Tip – Get some cheap business cards with your company name and information on it. They’re easy to pass out and make you look legitimate even if you’re just starting out.
Website And Internet Searches
Before anyone will hire you to cater for their event (unless it’s a close friend or relative), you’ll need a website. No one will hire a company to cook and serve food for their guests without a website with information. It, once again, makes you look legitimate in the eyes of the customer. Go on Squarespace, make a simple website using one of their templates, and make it live. One of the best ways for customers to find you is via internet searches and they can’t find you if you’re not on the internet, right?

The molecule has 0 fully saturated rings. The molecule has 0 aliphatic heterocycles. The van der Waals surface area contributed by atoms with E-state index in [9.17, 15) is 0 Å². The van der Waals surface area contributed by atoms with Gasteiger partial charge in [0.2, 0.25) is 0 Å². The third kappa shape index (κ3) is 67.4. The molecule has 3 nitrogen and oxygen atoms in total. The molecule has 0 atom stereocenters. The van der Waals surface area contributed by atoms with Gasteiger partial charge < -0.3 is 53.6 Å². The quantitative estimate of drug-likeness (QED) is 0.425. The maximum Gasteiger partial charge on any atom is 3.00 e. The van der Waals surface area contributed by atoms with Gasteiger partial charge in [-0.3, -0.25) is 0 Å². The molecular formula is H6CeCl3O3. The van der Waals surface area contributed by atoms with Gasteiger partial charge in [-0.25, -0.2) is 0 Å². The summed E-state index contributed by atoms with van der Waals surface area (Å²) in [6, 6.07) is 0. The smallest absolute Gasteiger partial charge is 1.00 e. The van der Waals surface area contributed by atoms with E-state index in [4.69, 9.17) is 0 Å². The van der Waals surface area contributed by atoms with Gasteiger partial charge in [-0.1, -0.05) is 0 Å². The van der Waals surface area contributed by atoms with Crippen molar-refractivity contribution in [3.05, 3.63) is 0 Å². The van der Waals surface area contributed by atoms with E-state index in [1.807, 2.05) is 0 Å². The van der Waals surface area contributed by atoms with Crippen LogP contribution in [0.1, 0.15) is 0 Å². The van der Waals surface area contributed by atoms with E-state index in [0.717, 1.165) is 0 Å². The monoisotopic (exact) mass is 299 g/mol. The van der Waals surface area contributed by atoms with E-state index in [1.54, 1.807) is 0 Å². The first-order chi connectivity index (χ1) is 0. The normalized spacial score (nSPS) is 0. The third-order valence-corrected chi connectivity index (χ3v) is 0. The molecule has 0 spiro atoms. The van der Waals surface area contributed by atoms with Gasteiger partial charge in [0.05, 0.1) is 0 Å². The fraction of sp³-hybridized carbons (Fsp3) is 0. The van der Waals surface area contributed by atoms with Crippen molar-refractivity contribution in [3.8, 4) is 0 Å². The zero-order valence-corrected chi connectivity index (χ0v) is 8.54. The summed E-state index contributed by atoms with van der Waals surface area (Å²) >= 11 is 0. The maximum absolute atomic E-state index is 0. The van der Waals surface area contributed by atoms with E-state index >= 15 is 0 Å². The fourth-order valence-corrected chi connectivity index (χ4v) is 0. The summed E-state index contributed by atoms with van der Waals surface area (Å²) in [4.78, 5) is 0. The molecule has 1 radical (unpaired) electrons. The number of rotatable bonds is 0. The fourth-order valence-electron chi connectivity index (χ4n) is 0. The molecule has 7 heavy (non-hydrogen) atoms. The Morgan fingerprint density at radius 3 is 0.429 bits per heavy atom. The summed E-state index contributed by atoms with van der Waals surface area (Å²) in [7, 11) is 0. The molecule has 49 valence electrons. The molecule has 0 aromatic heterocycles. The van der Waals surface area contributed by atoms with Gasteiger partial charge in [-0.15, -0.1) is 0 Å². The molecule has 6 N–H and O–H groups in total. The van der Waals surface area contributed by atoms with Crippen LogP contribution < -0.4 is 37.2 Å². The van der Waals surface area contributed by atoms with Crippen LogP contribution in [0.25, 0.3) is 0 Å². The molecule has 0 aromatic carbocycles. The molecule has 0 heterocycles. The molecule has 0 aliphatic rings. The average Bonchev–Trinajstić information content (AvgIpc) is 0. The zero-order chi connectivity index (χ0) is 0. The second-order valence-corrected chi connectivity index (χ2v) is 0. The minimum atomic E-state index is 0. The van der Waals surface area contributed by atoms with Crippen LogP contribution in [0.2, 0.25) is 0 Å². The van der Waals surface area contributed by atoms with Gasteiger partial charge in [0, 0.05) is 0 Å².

Tip – Try and specialize your company or website to be around your local neighborhoods. If you’re in Chicago, for instance, maybe your company is “Lincoln Park Catering” or “Catering Chicago”. This way, when someone searches for planners in their neighborhood or city, they’ll be guided directly to your site. It’s a niche but it’s also a great way to find local customers.
You can look online for mailing lists via a company such as Mailchimp. You can create brochures or marketing materials and send them to random people by location, age, or other demographics for your target audience. When you do this, people always get the information right into their virtual or real mailboxes. It’s a great way to get the name out and doesn’t necessarily have to be very expensive.